Habitat, growth and life history of the goby Parapocryptes serperaster

Author: Minh Quang Dinh

Dinh, Minh Quang, 2015 Habitat, growth and life history of the goby Parapocryptes serperaster, Flinders University, School of Biological Sciences

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Abstract

Parapocryptes serperaster (Gobiidae) is a burrowing fish widely distributed in the Indo-West Pacific region, including the Mekong Delta. Although P. serperaster is commercially important, little is known of its habitat, growth pattern and reproduction. The thesis aims to provide fundamental information on (1) habitat use, (2) growth pattern and body condition, (3) food and feeding habit, (4) reproductive biology, and (5) population structure of this gobiid based on studies from June 2012 to March 2015 in the Mekong Delta, Vietnam. The results improve the understanding of the biology, fishery management and aquaculture of this gobiid fish. The habitat of P. serperaster was investigated by examining the burrow morphology using resin castings in situ to obtain the physical structure and configuration of the burrow. The larger fish could make more sophisticated burrows and the burrow dimensions were positively correlated with fish size. Burrow structure and dimensions were similar between dry and wet seasons. In the laboratory, P. serperaster actively excavated burrows using body movement, which is an important adaptation for living in a shallow and muddy habitat. The burrow provides a retreat to protect gobies from predation, while its use for spawning and feeding were not found. The morphometric and growth characteristics of P. serperaster were investigated in both dry and wet seasons. Both male and female gobies shared a similar growth pattern between the wet and dry seasons, and the slope of the length-weight regression was close to the threshold of isometric growth (i.e., 3). The body condition factor decreased as fish grew, and seasonal differences in the condition factor depended on the gender. The condition factor of male P. serperaster was greater than of females in the wet season, but similar in the dry season. Diet composition and feeding habits of P. serperaster were investigated on different sizes of fish. The gut length was positively related to fish length and the relative gut length to total length ratio was 1.57±0.30, falling into the category of omnivorous fish. Its diet composition and diet breadth varied between seasons and fish sizes, and smaller fish had a wider diet breadth than larger individuals. This goby was a generalist feeder, mainly feeding on detritus, followed by diatoms. Its feeding intensity was higher in the wet season than in the dry season, but was not affected by fish size. P. serperaster fed Navicula spp. in the wet season, but Nitzschia spp. in the dry season. P. serperaster was a multiple spawner as the ovaries contained oocytes at different developmental stages during the spawning season. The peak spawning period occurred in September when the gonadosomatic index was highest. Fish reproduction was characterised by high variation of fecundity and heterogeneous distribution of egg sizes in the ovary, indicating a possible adaptation of this goby species to the monsoonal climate. The population biology and age structure of P. serperaster were studied based on monthly samples over a year. Fish age was determined using fish length distribution and otolith dimensions. The size of fish at first entry to the fishery catch was 14.6 cm and fish longevity was 4.05 yr. Fishing, natural and total mortalities were 1.57 yr-1, 1.51 yr-1 and 3.07 yr-1 respectively. The goby stock was not subject to overfishing since the exploitation rate (0.49) was lower than the maximum exploitation yield (0.83). Proper otolith morphometry of female and male gobies was used for age identification, and the age obtained from reading otolith annual rings matched the age determination from length frequency distribution. This thesis provides new knowledge of habitat use, growth and life cycle of P. serperaster in tropical regions. The burrowing activity is an adaptation of fish living in shallow and muddy habitats, and the growth pattern provides useful information to understand gobiid morphometric variation in areas with monsoonal seasonality. The results of food and feeding habits, spawning pattern and reproductive biology contribute to knowledge of feeding adaptation of small-bodied bottom dwelling gobies to the mudflat habitat. The biovolumetric method is considered a reliable approach to quantify dietary composition in gobiid fish, and the use of otolith morphometry is a useful tool for age determination for gobies in tropical areas.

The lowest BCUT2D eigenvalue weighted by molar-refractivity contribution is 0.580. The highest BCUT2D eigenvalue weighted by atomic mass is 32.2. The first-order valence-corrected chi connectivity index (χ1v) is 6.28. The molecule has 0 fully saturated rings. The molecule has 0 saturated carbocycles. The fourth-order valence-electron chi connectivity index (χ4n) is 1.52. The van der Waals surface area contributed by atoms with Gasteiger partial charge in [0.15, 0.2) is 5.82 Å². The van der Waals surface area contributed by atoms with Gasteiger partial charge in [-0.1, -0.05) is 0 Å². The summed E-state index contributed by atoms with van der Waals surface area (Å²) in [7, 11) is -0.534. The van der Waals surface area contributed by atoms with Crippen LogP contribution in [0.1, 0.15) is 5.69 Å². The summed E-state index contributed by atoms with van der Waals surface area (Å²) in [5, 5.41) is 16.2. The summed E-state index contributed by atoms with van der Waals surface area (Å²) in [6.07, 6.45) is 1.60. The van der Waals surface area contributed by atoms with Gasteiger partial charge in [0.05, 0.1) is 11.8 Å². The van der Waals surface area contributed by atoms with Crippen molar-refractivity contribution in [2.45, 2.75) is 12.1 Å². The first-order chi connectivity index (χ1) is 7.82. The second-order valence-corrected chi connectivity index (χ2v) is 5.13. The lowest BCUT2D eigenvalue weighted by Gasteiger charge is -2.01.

Keywords: Parapocryptes serperaster, burrow structure, isometric growth, condition factor, dietary composition, omnivore, reproduction, fecundity, exploitation, otolith
Subject: Biological Sciences thesis

Thesis type: Doctor of Philosophy
Completed: 2015
School: School of Biological Sciences
Supervisor: Prof. Jian Guang Qin